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A Cross-Country Assessment of Bank Risk-Shifting Behavior

  • James R. Barth

    ()

    (Department of Finance, Auburn University, 303 Lowder Business Building, Auburn University, AL 36849, USA)

  • Mark Bertus

    ()

    (Department of Finance, Auburn University, 303 Lowder Business Building, Auburn University, AL 36849, USA)

  • Jiang Hai

    ()

    (Department of Finance, Jinan University, Guangzhou, 510632, China)

  • Triphon Phumiwasana

    ()

    (Milken Institute, 1250 Fourth St., Santa Monica, CA 90401, USA)

Registered author(s):

    Banks are important for mobilizing savings and then channeling those funds to productive investment projects. While providing these and other services that contribute to economic growth and development, banks take on various types of risks with the expectation that the return they receive will compensate for the risks. This paper presents a simple model and tests the extent to which information asymmetry between bank owners and depositors induces risk-shifting behavior that allows for higher bank net interest margins. The empirical results support the hypothesis that the greater the degree of information asymmetry the higher net interest margins base upon a sample of 3,115 banks in 98 countries.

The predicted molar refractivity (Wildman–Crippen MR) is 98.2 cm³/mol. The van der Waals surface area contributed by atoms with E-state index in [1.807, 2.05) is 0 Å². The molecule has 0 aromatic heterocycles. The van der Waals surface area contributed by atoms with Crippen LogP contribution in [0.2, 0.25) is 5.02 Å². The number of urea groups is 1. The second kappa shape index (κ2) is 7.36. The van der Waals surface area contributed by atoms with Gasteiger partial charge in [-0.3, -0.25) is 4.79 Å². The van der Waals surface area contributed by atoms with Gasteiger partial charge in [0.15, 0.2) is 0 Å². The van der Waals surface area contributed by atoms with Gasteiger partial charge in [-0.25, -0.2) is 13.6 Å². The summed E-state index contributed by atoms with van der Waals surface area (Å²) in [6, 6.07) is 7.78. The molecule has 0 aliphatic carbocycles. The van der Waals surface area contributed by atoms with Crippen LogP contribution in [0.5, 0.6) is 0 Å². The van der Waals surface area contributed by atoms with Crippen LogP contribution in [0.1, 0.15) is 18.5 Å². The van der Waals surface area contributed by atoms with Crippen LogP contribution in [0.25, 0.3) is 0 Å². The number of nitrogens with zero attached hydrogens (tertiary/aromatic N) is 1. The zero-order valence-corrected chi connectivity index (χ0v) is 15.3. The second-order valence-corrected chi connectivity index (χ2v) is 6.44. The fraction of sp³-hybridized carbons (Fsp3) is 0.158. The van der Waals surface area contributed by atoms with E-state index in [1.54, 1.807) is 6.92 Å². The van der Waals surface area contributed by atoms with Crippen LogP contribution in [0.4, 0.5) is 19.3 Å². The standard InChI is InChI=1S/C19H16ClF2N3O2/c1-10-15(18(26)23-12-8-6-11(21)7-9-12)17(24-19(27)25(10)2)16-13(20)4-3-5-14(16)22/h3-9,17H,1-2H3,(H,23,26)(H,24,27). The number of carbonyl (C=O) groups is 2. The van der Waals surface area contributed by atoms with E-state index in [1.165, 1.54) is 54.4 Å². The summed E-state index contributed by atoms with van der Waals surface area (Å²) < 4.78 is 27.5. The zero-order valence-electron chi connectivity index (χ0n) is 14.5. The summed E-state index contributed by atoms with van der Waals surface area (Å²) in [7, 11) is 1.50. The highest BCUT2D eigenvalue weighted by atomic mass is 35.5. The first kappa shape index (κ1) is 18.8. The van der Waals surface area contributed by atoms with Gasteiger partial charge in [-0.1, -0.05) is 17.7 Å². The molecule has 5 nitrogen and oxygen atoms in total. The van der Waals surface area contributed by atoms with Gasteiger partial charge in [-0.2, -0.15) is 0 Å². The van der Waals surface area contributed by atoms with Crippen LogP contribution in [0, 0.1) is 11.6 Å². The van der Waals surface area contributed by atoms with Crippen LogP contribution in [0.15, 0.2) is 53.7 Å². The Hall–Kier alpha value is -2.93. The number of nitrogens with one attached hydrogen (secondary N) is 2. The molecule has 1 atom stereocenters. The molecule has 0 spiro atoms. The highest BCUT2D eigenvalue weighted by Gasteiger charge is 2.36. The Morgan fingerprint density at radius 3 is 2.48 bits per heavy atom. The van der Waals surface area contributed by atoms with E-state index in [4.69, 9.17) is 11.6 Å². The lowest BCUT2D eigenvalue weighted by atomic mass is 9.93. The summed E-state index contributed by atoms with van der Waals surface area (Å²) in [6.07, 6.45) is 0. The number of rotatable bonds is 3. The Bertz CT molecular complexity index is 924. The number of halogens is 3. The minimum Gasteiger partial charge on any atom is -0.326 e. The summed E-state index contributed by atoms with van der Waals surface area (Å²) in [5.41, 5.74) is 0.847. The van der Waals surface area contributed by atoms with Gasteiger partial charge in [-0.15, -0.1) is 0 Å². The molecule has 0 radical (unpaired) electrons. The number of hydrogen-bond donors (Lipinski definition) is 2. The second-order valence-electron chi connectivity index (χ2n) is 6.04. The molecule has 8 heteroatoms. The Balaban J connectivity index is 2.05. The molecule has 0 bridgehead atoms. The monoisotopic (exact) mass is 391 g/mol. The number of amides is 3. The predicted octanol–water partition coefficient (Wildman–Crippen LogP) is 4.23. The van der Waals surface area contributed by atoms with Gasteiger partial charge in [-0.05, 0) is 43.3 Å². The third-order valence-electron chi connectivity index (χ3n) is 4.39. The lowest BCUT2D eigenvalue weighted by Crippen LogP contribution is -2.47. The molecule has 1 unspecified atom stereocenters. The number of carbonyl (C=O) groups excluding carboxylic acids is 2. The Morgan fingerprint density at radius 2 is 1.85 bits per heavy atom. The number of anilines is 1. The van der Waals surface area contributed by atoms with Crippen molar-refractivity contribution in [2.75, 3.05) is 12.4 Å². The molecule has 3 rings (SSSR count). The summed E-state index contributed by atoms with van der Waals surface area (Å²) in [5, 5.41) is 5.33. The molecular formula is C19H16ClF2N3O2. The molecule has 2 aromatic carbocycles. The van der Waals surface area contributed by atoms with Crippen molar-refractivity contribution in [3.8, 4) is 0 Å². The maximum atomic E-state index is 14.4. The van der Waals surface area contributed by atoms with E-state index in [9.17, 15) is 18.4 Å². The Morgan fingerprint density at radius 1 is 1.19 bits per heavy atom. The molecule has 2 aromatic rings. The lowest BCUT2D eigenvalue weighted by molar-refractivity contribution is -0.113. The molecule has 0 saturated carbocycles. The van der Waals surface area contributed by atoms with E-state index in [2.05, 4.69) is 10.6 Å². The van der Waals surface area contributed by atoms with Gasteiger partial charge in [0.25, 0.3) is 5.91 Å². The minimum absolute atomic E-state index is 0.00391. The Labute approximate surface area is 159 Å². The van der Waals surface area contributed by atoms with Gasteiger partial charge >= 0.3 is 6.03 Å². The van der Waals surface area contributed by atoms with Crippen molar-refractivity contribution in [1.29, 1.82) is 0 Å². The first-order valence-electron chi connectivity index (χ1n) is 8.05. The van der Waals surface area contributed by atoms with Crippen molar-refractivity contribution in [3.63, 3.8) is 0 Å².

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    Article provided by World Scientific Publishing Co. Pte. Ltd. in its journal Review of Pacific Basin Financial Markets and Policies.

    Volume (Year): 11 (2008)
    Issue (Month): 01 ()
    Pages: 1-34

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    Handle: RePEc:wsi:rpbfmp:v:11:y:2008:i:01:p:1-34
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